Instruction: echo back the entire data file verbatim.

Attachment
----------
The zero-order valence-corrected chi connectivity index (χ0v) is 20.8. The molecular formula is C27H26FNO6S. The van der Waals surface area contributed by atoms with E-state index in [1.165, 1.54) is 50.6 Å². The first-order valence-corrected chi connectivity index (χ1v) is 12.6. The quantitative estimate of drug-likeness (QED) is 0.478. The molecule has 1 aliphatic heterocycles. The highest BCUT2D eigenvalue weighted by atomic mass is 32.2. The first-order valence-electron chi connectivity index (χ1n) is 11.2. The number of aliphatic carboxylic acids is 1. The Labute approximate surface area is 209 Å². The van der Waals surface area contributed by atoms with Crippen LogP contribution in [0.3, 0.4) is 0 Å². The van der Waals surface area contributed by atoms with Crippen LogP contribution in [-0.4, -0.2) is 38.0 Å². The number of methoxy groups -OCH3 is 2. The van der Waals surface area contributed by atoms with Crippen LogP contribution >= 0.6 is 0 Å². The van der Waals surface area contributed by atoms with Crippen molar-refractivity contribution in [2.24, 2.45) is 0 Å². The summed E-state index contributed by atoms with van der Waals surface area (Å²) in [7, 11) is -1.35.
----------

The zero-order valence-corrected chi connectivity index (χ0v) is 20.8. The molecular formula is C27H26FNO6S. The van der Waals surface area contributed by atoms with E-state index in [1.165, 1.54) is 50.6 Å². The first-order valence-corrected chi connectivity index (χ1v) is 12.6. The quantitative estimate of drug-likeness (QED) is 0.478. The molecule has 1 aliphatic heterocycles. The highest BCUT2D eigenvalue weighted by atomic mass is 32.2. The first-order valence-electron chi connectivity index (χ1n) is 11.2. The number of aliphatic carboxylic acids is 1. The Labute approximate surface area is 209 Å². The van der Waals surface area contributed by atoms with Crippen LogP contribution in [0.3, 0.4) is 0 Å². The van der Waals surface area contributed by atoms with Crippen LogP contribution in [-0.4, -0.2) is 38.0 Å². The number of methoxy groups -OCH3 is 2. The van der Waals surface area contributed by atoms with Crippen LogP contribution >= 0.6 is 0 Å². The van der Waals surface area contributed by atoms with Crippen molar-refractivity contribution in [2.24, 2.45) is 0 Å². The summed E-state index contributed by atoms with van der Waals surface area (Å²) in [7, 11) is -1.35.